Suggest measures to counter child marriages in India.

Sources: the Hindu.

What is the Atlantic Meridional Overturning Circulation (AMOC)?

GS Paper 1

Topics Covered: Important Geophysical phenomena

 

Context:

According to a recent study, the Atlantic Ocean’s current system-AMOC, an engine of the Northern Hemisphere’s climate, could be weakening to such an extent that it could soon bring big changes to the world’s weather.

  • Climate models have shown that the AMOC is at its weakest in more than a 1,000 years.
  • However, it has not been known whether the weakening is due to a change in circulation or it is to do with the loss of stability.

 

What is the Atlantic Meridional Overturning Circulation (AMOC)?

The Atlantic Meridional Overturning Circulation (AMOC) is a large system of ocean currents that carry warm water from the tropics northwards into the North Atlantic.

 

How does the AMOC work?

  1. The AMOC is a large system of ocean currents, like a conveyor belt, driven by differences in temperature and salt content – the water’s density.
  2. As warm water flows northwards it cools and some evaporation occurs, which increases the amount of salt.
  3. Low temperature and a high salt content make the water denser, and this dense water sinks deep into the ocean.
  4. The cold, dense water slowly spreads southwards, several kilometres below the surface.
  5. Eventually, it gets pulled back to the surface and warms in a process called “upwelling” and the circulation is complete.

 

What if the AMOC collapsed?

If the AMOC collapsed, it would increase cooling of the Northern Hemisphere, sea level rise in the Atlantic, an overall fall in precipitation over Europe and North America and a shift in monsoons in South America and Africa.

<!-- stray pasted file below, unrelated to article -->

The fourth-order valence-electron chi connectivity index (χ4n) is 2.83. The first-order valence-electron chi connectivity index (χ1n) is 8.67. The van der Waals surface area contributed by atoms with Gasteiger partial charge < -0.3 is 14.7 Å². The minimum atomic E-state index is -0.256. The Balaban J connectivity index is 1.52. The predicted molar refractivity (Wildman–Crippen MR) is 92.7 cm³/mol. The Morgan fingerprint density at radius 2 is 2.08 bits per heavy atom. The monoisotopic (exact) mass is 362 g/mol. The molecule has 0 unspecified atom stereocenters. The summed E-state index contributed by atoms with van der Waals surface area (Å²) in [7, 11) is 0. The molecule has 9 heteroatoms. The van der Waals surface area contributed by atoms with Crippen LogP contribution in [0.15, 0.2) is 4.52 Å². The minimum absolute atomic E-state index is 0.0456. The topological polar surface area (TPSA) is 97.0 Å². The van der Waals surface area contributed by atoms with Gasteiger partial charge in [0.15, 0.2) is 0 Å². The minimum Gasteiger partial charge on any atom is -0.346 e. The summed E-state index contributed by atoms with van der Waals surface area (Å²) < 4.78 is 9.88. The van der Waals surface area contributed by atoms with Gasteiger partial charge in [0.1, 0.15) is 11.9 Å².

InstaLinks:

Prelims Link:

  1. About AMOC.
  2. What are Ocean Currents.
  3. Important ones.
  4. Causes.
  5. Effects.

Mains Link:

Discuss the impact of weakening AMOC.

Sources: the Hindu.

Delhi HC says Adoption not limited by religion

GS Paper 2

Topics Covered: Government policies and interventions for development in various sectors and issues arising out of their design and implementation.

 

Context:

The Delhi High Court has ruled that a person interested in adopting a child was not limited by his or her religion, if adoption was sought under the Juvenile Justice (Care and Protection of Children) Act.

 

What’s the case?

The court was hearing a case where Christian couple had adopted a child under the Hindu law.

  • The court has said that Christian and Muslim couples could not adopt a Hindu child under the Hindu Adoptions and Maintenance Act (HAMA).
  • However, since the child was being well taken care of by the foster parents and their family and the court said there is no cause to remove the child from their charge and custody.
  • Also no legal issues could arise in future since the Child has been adopted as per the Hindu adoption ceremony known as ‘Datta Homam’.

 

Legal Framework Governing Adoption Laws in India: